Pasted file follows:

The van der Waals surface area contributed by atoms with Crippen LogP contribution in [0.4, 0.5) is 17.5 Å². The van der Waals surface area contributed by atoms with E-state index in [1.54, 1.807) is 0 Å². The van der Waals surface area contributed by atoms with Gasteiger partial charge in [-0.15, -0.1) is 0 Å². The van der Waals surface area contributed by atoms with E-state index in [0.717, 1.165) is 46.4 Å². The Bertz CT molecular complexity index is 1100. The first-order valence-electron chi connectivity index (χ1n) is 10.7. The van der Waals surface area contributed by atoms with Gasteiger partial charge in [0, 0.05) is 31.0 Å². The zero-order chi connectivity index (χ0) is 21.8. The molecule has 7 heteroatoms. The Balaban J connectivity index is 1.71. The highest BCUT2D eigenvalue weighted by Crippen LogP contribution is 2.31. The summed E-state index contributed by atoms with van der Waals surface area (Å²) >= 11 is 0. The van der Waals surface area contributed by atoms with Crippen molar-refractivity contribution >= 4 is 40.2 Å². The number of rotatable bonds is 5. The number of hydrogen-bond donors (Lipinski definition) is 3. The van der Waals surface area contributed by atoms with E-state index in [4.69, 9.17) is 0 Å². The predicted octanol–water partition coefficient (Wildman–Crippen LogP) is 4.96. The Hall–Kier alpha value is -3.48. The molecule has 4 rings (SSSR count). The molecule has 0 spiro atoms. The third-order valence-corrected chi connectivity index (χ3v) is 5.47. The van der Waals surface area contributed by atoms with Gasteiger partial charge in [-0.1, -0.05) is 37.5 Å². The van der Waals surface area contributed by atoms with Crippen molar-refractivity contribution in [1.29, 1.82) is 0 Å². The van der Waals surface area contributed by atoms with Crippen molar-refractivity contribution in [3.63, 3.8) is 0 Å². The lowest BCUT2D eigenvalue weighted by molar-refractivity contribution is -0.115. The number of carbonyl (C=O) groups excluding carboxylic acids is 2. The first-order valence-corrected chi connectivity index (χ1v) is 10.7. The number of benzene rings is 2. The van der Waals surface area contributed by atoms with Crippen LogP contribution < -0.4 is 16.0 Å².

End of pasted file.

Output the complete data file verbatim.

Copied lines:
The van der Waals surface area contributed by atoms with Crippen LogP contribution in [0.4, 0.5) is 17.5 Å². The van der Waals surface area contributed by atoms with E-state index in [1.54, 1.807) is 0 Å². The van der Waals surface area contributed by atoms with Gasteiger partial charge in [-0.15, -0.1) is 0 Å². The van der Waals surface area contributed by atoms with E-state index in [0.717, 1.165) is 46.4 Å². The Bertz CT molecular complexity index is 1100. The first-order valence-electron chi connectivity index (χ1n) is 10.7. The van der Waals surface area contributed by atoms with Gasteiger partial charge in [0, 0.05) is 31.0 Å². The zero-order chi connectivity index (χ0) is 21.8. The molecule has 7 heteroatoms. The Balaban J connectivity index is 1.71. The highest BCUT2D eigenvalue weighted by Crippen LogP contribution is 2.31. The summed E-state index contributed by atoms with van der Waals surface area (Å²) >= 11 is 0. The van der Waals surface area contributed by atoms with Crippen molar-refractivity contribution >= 4 is 40.2 Å². The number of rotatable bonds is 5. The number of hydrogen-bond donors (Lipinski definition) is 3. The van der Waals surface area contributed by atoms with E-state index in [4.69, 9.17) is 0 Å². The predicted octanol–water partition coefficient (Wildman–Crippen LogP) is 4.96. The Hall–Kier alpha value is -3.48. The molecule has 4 rings (SSSR count). The molecule has 0 spiro atoms. The third-order valence-corrected chi connectivity index (χ3v) is 5.47. The van der Waals surface area contributed by atoms with Gasteiger partial charge in [-0.1, -0.05) is 37.5 Å². The van der Waals surface area contributed by atoms with Crippen molar-refractivity contribution in [1.29, 1.82) is 0 Å². The van der Waals surface area contributed by atoms with Crippen molar-refractivity contribution in [3.63, 3.8) is 0 Å². The lowest BCUT2D eigenvalue weighted by molar-refractivity contribution is -0.115. The number of carbonyl (C=O) groups excluding carboxylic acids is 2. The first-order valence-corrected chi connectivity index (χ1v) is 10.7. The number of benzene rings is 2. The van der Waals surface area contributed by atoms with Crippen LogP contribution < -0.4 is 16.0 Å².